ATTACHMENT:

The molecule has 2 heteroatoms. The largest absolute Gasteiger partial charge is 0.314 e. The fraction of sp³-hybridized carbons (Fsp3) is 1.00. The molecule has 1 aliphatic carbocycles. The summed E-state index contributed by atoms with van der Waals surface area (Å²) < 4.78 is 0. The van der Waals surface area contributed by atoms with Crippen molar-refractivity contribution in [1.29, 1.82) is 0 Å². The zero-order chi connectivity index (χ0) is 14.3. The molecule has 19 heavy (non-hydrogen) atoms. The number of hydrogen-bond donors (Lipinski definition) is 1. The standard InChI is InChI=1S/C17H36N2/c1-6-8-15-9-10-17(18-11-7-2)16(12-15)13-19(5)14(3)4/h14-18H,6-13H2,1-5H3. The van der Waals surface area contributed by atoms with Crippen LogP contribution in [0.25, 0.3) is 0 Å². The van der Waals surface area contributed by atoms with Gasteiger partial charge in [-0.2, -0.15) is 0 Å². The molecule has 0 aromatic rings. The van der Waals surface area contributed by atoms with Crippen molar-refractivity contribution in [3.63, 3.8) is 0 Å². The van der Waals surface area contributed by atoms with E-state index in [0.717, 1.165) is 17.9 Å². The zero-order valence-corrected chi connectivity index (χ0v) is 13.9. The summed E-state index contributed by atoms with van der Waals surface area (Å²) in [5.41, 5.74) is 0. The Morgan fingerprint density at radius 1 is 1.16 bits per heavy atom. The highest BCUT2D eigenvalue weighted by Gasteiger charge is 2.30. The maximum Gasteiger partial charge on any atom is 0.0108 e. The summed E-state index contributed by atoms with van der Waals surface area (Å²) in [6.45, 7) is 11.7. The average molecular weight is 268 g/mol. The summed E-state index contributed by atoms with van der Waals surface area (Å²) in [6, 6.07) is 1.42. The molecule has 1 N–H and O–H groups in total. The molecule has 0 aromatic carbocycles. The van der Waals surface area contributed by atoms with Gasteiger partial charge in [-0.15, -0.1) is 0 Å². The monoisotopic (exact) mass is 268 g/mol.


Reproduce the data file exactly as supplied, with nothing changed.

The molecule has 2 heteroatoms. The largest absolute Gasteiger partial charge is 0.314 e. The fraction of sp³-hybridized carbons (Fsp3) is 1.00. The molecule has 1 aliphatic carbocycles. The summed E-state index contributed by atoms with van der Waals surface area (Å²) < 4.78 is 0. The van der Waals surface area contributed by atoms with Crippen molar-refractivity contribution in [1.29, 1.82) is 0 Å². The zero-order chi connectivity index (χ0) is 14.3. The molecule has 19 heavy (non-hydrogen) atoms. The number of hydrogen-bond donors (Lipinski definition) is 1. The standard InChI is InChI=1S/C17H36N2/c1-6-8-15-9-10-17(18-11-7-2)16(12-15)13-19(5)14(3)4/h14-18H,6-13H2,1-5H3. The van der Waals surface area contributed by atoms with Crippen LogP contribution in [0.25, 0.3) is 0 Å². The van der Waals surface area contributed by atoms with Gasteiger partial charge in [-0.2, -0.15) is 0 Å². The molecule has 0 aromatic rings. The van der Waals surface area contributed by atoms with Crippen molar-refractivity contribution in [3.63, 3.8) is 0 Å². The van der Waals surface area contributed by atoms with E-state index in [0.717, 1.165) is 17.9 Å². The zero-order valence-corrected chi connectivity index (χ0v) is 13.9. The summed E-state index contributed by atoms with van der Waals surface area (Å²) in [5.41, 5.74) is 0. The Morgan fingerprint density at radius 1 is 1.16 bits per heavy atom. The highest BCUT2D eigenvalue weighted by Gasteiger charge is 2.30. The maximum Gasteiger partial charge on any atom is 0.0108 e. The summed E-state index contributed by atoms with van der Waals surface area (Å²) in [6.45, 7) is 11.7. The average molecular weight is 268 g/mol. The summed E-state index contributed by atoms with van der Waals surface area (Å²) in [6, 6.07) is 1.42. The molecule has 1 N–H and O–H groups in total. The molecule has 0 aromatic carbocycles. The van der Waals surface area contributed by atoms with Gasteiger partial charge in [-0.15, -0.1) is 0 Å². The monoisotopic (exact) mass is 268 g/mol.